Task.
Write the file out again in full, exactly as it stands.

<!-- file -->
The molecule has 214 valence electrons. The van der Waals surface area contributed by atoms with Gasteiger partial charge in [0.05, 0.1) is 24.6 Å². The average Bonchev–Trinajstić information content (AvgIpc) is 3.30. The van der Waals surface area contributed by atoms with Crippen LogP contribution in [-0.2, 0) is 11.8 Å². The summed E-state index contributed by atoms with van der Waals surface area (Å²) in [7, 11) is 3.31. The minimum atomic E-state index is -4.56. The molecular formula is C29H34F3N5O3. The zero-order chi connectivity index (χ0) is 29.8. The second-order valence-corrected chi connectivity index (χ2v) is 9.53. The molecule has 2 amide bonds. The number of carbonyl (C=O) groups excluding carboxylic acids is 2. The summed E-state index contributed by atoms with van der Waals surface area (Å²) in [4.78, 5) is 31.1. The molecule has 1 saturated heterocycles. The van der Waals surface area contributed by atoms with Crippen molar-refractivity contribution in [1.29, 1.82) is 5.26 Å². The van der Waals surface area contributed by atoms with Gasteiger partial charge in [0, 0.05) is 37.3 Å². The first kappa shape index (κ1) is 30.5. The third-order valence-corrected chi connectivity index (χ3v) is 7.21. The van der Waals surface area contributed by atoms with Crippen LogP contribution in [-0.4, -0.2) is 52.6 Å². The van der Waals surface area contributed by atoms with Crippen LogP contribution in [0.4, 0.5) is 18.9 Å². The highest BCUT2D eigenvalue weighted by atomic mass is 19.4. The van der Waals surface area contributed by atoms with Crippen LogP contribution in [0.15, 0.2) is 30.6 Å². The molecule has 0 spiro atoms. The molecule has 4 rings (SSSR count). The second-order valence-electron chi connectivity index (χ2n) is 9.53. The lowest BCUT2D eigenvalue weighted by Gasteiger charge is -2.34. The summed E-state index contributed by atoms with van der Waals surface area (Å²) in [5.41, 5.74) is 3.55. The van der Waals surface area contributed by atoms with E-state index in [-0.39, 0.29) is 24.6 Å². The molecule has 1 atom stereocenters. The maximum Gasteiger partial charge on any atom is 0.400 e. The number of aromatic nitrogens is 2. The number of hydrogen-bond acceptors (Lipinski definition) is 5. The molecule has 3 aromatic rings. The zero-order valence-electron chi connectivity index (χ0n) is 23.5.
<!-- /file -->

The molecule has 214 valence electrons. The van der Waals surface area contributed by atoms with Gasteiger partial charge in [0.05, 0.1) is 24.6 Å². The average Bonchev–Trinajstić information content (AvgIpc) is 3.30. The van der Waals surface area contributed by atoms with Crippen LogP contribution in [-0.2, 0) is 11.8 Å². The summed E-state index contributed by atoms with van der Waals surface area (Å²) in [7, 11) is 3.31. The minimum atomic E-state index is -4.56. The molecular formula is C29H34F3N5O3. The zero-order chi connectivity index (χ0) is 29.8. The second-order valence-corrected chi connectivity index (χ2v) is 9.53. The molecule has 2 amide bonds. The number of carbonyl (C=O) groups excluding carboxylic acids is 2. The summed E-state index contributed by atoms with van der Waals surface area (Å²) in [4.78, 5) is 31.1. The molecule has 1 saturated heterocycles. The van der Waals surface area contributed by atoms with Crippen molar-refractivity contribution in [1.29, 1.82) is 5.26 Å². The van der Waals surface area contributed by atoms with Gasteiger partial charge in [0, 0.05) is 37.3 Å². The first kappa shape index (κ1) is 30.5. The third-order valence-corrected chi connectivity index (χ3v) is 7.21. The van der Waals surface area contributed by atoms with Crippen LogP contribution in [-0.4, -0.2) is 52.6 Å². The van der Waals surface area contributed by atoms with Crippen LogP contribution in [0.4, 0.5) is 18.9 Å². The highest BCUT2D eigenvalue weighted by atomic mass is 19.4. The van der Waals surface area contributed by atoms with Crippen LogP contribution in [0.15, 0.2) is 30.6 Å². The molecule has 0 spiro atoms. The molecule has 4 rings (SSSR count). The second-order valence-electron chi connectivity index (χ2n) is 9.53. The lowest BCUT2D eigenvalue weighted by Gasteiger charge is -2.34. The summed E-state index contributed by atoms with van der Waals surface area (Å²) in [5.41, 5.74) is 3.55. The van der Waals surface area contributed by atoms with E-state index in [-0.39, 0.29) is 24.6 Å². The molecule has 1 atom stereocenters. The maximum Gasteiger partial charge on any atom is 0.400 e. The number of aromatic nitrogens is 2. The number of hydrogen-bond acceptors (Lipinski definition) is 5. The molecule has 3 aromatic rings. The zero-order valence-electron chi connectivity index (χ0n) is 23.5.